“The minimal time for a recipe is three days with different stages taking place on each day, with some taking up to ten days,” Patty says. “It’s dependent on the type and cocoa percentage of chocolate used in a recipe — white, milk, dark — changing how long it takes for it to crystallize and be firm enough to set up in order to be cut as well.”
A natural candy with no preservatives, her recipes combine cocoa, fresh butter and cream blended with exotic varieties of imported spices, fresh herbs, fruit purees, coffees, teas, and fine liqueurs. She strives to use local ingredients. The cherry brandy in the Michigan Cherry comes from Black Star Farms, the maple syrup in the Maple Star Anise comes from Tassiers Sugarbush in the Upper Peninsula. The blueberry puree is made by Blueberry Haven and the mint is from Patty's very own organic garden.
“It is such a healthy occupation, what with all of those antioxidants,” she says. “It’s my small way of increasing the life span of everyone who eats them. Perhaps I’m really increasing everyone’s shelf life.”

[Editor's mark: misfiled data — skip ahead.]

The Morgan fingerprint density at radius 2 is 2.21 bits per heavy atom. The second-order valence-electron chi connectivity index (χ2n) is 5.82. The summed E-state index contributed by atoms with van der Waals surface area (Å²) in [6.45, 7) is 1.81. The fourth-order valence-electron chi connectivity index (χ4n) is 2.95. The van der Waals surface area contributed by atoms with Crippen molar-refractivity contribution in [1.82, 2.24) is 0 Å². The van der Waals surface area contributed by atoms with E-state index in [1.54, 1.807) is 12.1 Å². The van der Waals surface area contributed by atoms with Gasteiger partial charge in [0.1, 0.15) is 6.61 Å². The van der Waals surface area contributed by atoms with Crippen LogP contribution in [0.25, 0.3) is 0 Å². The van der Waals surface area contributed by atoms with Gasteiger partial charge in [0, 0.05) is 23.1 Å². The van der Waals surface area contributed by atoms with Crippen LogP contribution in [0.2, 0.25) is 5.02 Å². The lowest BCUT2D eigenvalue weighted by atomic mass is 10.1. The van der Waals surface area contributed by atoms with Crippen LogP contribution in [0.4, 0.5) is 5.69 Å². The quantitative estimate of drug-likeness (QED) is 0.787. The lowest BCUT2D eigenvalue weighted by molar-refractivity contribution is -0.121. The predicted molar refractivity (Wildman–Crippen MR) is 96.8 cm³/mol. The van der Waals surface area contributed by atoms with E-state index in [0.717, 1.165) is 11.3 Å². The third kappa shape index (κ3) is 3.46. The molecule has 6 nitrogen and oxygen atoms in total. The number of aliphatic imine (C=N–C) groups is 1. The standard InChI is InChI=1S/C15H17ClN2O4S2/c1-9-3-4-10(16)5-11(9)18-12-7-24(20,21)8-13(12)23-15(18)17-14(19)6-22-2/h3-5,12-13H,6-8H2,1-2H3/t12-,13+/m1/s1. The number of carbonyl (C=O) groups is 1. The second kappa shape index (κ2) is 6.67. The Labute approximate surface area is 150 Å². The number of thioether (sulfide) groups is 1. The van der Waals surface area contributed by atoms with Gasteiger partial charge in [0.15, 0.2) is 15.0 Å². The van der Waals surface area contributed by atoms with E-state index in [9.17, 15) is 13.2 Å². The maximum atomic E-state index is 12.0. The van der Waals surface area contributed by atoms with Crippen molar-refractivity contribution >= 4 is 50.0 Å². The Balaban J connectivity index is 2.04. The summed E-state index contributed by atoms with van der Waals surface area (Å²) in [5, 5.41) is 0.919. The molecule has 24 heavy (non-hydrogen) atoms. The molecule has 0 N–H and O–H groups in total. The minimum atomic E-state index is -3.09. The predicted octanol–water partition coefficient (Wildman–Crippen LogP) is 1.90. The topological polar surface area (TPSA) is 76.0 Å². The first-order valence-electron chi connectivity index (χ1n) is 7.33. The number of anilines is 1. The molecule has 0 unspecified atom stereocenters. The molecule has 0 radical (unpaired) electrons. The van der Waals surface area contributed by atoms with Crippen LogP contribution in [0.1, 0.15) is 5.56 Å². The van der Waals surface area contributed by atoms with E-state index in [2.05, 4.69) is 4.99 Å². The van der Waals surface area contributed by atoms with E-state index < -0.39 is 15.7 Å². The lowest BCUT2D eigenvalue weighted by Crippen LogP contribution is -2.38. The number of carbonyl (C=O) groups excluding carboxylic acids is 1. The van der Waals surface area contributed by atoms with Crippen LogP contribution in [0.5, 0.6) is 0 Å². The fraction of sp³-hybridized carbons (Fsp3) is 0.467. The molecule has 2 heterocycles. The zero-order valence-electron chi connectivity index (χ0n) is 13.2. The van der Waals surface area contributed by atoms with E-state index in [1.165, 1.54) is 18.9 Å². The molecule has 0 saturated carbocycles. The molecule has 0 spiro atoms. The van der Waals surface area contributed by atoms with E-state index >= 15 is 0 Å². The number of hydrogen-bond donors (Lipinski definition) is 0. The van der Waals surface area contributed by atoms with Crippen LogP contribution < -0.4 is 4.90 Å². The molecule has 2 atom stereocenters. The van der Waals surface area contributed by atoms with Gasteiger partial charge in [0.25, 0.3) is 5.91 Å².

Each a work of art in itself, Patricia’s Chocolates carry either a textured pattern or a bright colorful one transferred onto the chocolate when drying.
“In the United States, we seem to be very attracted to color and patterns,” Patty says. “We eat with our eyes.” She plans and creates chocolates with “a balanced mix of color, texture, and patterns so that when a box is put together it will look artful and delectable at the same time. We like to think of it as art that melts.”
On her impetus to begin making hand-crafted ganache, Patty says that she has always held a passion for chocolate. You wouldn’t know it from looking at her — she’s thin as a rail!